On appeal Satra argues that absent an identity of provisions, the second agreement cannot be considered a renewal of the first. The cases relied upon by Satra, however, William Adam Schulz & Co. v. Realty Associates, Inc.,17 N.Y.S.2d 924 (Mun.Ct., Queens Cty. 1940); Mitchnik v. Brennan, 159 Misc. 287, 286 N.Y.S. 609 (Mun.Ct., Queens Cty. 1936), all involve real estate brokers seeking brokers' commissions on "renewal" rentals. The law in New York is distinctly settled that before the lessor is obligated to pay such commissions, the renewal must be for the same term and the same rent as the original lease, or the new lease must have been the result of services performed by the broker. We have found no New York case and none is cited holding that the rigid real property rule so enunciated is to be applied to other situations. Stern was not a broker and the agreement was not a lease. His right to compensation for "any renewal" was explicitly conditioned "provided Stern continues to devote such time necessary to service the agreement." The court found that Satra was expected under the 1973 agreement to perform essentially the same services as under the 1971 agreement. Under both agreements, according to the testimony of an IBM official, Satra was to provide IBM with expertise and administrative services, including office space in Moscow, arrangements for visas, transportation, appointments, conference rooms, seminars and translators. There is no contention that Stern was not willing to devote the same time to servicing the 1973 agreement.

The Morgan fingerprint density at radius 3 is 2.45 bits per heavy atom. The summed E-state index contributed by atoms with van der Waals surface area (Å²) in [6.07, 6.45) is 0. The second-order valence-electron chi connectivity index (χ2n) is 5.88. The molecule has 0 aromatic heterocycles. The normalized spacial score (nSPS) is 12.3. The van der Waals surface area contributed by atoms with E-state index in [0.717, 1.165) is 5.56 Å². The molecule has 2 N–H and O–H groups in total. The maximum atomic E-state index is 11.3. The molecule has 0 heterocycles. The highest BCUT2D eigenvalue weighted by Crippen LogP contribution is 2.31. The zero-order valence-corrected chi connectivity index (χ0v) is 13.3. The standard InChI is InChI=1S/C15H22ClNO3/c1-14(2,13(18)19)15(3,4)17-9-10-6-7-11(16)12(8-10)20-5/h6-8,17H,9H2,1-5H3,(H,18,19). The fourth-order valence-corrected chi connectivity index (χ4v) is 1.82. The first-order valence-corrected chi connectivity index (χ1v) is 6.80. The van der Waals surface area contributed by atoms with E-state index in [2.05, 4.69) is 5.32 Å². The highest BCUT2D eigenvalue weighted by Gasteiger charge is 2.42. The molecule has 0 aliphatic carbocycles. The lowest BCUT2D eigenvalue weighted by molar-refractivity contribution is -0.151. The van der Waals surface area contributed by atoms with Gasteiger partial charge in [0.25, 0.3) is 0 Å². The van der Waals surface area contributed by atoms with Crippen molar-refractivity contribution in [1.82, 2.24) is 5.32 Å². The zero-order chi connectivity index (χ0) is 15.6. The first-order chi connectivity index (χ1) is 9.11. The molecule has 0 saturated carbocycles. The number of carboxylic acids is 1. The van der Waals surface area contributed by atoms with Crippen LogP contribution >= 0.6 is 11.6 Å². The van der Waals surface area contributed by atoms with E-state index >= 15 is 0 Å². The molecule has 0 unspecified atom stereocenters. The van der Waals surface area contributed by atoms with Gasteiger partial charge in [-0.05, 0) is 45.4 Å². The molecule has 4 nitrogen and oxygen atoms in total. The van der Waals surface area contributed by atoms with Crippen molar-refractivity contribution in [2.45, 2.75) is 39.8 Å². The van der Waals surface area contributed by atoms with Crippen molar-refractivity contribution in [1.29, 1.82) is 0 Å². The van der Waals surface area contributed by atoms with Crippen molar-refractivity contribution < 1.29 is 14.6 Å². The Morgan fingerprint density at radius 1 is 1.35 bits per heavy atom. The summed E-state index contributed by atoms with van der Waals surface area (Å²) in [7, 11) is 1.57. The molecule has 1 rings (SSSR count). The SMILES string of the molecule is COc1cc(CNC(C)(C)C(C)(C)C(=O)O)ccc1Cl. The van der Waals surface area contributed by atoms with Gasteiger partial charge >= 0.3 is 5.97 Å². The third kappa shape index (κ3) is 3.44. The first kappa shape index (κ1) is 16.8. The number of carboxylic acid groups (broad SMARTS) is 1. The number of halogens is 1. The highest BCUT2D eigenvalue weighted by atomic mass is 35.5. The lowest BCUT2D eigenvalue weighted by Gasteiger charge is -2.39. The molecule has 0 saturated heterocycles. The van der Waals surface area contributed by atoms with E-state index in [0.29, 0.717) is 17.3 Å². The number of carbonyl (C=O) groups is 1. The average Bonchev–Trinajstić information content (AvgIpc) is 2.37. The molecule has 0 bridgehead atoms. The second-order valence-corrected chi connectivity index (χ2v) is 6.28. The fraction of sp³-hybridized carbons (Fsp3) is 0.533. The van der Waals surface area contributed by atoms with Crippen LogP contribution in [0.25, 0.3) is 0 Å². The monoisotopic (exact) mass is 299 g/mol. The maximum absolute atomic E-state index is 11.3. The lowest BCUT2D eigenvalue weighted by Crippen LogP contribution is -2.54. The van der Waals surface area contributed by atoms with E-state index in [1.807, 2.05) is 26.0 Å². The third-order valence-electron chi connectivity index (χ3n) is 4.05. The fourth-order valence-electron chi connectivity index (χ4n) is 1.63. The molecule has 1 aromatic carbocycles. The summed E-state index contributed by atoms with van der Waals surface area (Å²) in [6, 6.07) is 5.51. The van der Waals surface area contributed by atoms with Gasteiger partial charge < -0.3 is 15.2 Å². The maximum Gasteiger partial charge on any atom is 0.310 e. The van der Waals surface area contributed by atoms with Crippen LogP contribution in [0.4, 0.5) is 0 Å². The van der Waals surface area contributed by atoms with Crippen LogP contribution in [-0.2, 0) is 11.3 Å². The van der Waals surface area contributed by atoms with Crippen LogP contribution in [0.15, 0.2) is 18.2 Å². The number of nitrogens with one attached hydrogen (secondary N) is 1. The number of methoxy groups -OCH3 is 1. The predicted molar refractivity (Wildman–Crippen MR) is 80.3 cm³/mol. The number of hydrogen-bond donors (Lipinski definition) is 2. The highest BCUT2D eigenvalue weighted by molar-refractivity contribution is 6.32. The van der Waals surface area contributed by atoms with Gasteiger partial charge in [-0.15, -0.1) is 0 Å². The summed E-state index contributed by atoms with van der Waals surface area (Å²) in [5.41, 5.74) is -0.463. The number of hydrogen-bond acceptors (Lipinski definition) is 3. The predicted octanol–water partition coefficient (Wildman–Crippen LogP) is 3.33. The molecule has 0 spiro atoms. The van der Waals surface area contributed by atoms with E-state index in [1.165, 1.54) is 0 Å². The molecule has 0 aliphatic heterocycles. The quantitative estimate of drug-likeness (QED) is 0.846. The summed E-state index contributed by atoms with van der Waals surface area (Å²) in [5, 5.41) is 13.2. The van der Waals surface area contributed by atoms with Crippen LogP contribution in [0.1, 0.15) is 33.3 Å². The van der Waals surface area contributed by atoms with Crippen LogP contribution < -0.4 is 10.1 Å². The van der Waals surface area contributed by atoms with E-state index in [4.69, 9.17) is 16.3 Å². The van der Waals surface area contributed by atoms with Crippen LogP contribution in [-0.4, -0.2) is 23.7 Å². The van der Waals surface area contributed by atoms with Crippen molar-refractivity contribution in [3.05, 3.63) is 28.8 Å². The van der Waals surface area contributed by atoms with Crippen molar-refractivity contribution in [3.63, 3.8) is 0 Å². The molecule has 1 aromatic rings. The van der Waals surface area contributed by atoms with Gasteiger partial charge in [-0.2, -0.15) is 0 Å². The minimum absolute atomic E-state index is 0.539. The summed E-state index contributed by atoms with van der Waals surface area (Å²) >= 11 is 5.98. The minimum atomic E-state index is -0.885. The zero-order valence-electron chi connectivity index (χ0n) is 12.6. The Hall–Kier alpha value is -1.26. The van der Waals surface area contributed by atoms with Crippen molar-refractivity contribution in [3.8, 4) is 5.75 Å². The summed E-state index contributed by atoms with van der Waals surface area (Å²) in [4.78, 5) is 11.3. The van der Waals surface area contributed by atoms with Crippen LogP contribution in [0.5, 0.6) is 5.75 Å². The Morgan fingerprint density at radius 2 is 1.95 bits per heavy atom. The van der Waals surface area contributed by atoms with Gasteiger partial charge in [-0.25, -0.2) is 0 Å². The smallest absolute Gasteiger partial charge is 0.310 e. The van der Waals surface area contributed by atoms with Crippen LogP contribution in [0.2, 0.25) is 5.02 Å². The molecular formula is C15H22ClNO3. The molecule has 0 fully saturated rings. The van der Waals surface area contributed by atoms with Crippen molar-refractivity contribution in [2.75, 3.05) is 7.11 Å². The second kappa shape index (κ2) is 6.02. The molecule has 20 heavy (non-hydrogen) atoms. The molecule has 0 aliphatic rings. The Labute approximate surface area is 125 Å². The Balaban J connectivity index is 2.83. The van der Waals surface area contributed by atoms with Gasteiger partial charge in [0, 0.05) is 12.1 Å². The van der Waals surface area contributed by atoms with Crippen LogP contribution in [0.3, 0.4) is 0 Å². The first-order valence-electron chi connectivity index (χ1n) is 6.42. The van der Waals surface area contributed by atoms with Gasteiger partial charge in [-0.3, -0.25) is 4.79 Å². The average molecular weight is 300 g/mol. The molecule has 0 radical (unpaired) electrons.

Again we note that the contract between Stern and Satra was drafted by Satra, and should not be construed against Stern's interests. The contention that "any renewal" is limited to a carbon copy duplication is unreasonable. It would put Stern at the mercy of Satra which could renegotiate various items with IBM and thus eliminate Stern's participation. It is well understood that parties to an agreement are presumed to act reasonably in regard to it, and an interpretation which produces an absurdly harsh result is to be avoided. Fleischman v. Furgueson, 223 N.Y. 235, 119 N.E. 400 (1918); Wigand v. Bachmann-Bechtel Brewing Co., 222 N.Y. 272, 118 N.E. 618 (1918); River View Associates v. Sheraton Corp. of America, 33 A.D.2d 187, 306 N.Y.S.2d 153 (1st Dept. 1969), aff'd, 27 N.Y.2d 718, 314 N.Y.S.2d 181, 262 N.E.2d 416 (1970). While Satra's responsibilities were diminished by the 1973 agreement, along with its financial return, so correspondingly were Stern's. Judge Lasker found that the 1973 agreement was intended to substitute for the 1971 arrangement and that it was so understood by the parties. Oztemel, in a letter to IBM on June 26, 1973 described it as an agreement "to replace the existing contract between our firms." We consider it to be a renewal in the context of the agreement between the parties and we refuse to construe "any renewal" in the narrow, rigid formulation which is applicable to real estate brokers seeking commissions on rental renewals.IV